If your focus is technology then you should definitely consider Shenzhen or Guangzhou (another tech-based city) as the designated location of your WFOE.

This factor alone can make or break a company.

It is thus advisable to have access to local knowledge of the country, as well as the specific areas (and their focuses).

If you’re still interested in setting up a WFOE, you will have to be made aware of the application or ‘setup’ process.

6. What are the Steps to Opening a WFOE in China?

As mentioned, a WFOE can take several months to become approved and fully set up (generally this number is around 1-2 months).

Although most of this time is waiting for various government departments to sign off on your WFOE, a lot of work must be done in order to ensure that this is a smooth process.

In order to set up a WFOE you will have to go through the following steps:

  • Find out who your parent company is. This is the (foreign) company that will own the WFOE. Perhaps you already have an established business, but would like to expand to China - this would be the parent company.
  • Prepare legal documents.
  • The WFOE registration generally takes place online. Once the online form is filled in, a physical copy of the information provided in said document is typically sent off to China with the signatures of the owners or legal representatives of the WFOE.
  • After having completed the previous step, tax registration will have to be done. Said tax laws should be studied, as they are likely to be different from laws in the originating country.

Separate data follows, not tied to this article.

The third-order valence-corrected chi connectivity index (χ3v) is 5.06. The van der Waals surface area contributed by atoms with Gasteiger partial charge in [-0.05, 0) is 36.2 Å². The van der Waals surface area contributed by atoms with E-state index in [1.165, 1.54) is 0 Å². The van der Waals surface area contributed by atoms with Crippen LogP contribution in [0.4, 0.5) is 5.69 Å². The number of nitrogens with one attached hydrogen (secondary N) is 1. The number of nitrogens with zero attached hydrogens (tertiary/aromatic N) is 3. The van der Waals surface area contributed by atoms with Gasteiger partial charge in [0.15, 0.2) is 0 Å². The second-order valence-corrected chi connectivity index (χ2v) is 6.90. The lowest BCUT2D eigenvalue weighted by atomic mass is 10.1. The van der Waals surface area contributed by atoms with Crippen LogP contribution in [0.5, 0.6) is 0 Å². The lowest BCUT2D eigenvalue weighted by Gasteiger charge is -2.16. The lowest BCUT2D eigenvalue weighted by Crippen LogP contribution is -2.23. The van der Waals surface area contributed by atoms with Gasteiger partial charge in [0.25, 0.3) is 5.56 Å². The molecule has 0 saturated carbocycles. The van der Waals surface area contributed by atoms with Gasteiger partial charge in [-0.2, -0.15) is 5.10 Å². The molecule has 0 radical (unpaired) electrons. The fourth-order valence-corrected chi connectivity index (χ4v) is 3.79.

• Ensure that your business also has two bank accounts.

Note: While two bank accounts are required, your main method of sending payments may require a lot of payments outside of China as a WFOE normally would experience.

You can read further on how to open a business account in China, and you can consider other closer options like Hong Kong to act as your main Business Account.

After completing the steps above, the creation of your WFOE will entirely depend on the Chinese government departments and whether they approve or not.

Now, let’s say you have successfully established a WFOE in China.

How would you approach maintaining the company and what are the requirements?

7. How do I maintain and run a WFOE?

Generally running a WFOE, consists of doing administrative work - just like a traditional business.

Examples include:

Doing monthly accounting

Filing quarterly and monthly tax returns

A renewal of documents such as the business registration certificate, must be done every year.

Examination or auditing of financial documents

Tax filing

Other potential documents that may be requested by the governing bodies of the area or China in general

A WFOE is just like a normal company, so owners will have to be responsible for workers and employees.

Laws may be vastly different to those in your country, so it is good to get familiar with them before starting a WFOE.

Finally, it is always good to do research into the Chinese markets, language, and culture. 

The takeaway

WFOEs are not suitable for all entrepreneurs or investors.

Wholly-foreign owned enterprises come with many benefits, as well as drawbacks - so these must be studied and considered carefully before deciding on creating a WFOE. 

Chinese markets are vast and full of various skills and expertise such as innovation in Shenzhen, thus a WFOE is a perfect way to tap into these benefits. 

Further, consider the knowledge needed - it might be a good idea to partner with a local or someone who knows and understands the Chinese markets. 

Finally, keep in mind that WFOEs is a relatively safe way for investors and entrepreneurs to run an overseas business as they will have limited liability.

A big part of doing business in other countries, particularly China, is making payments internationally and doing it over multiple currencies or even local currencies.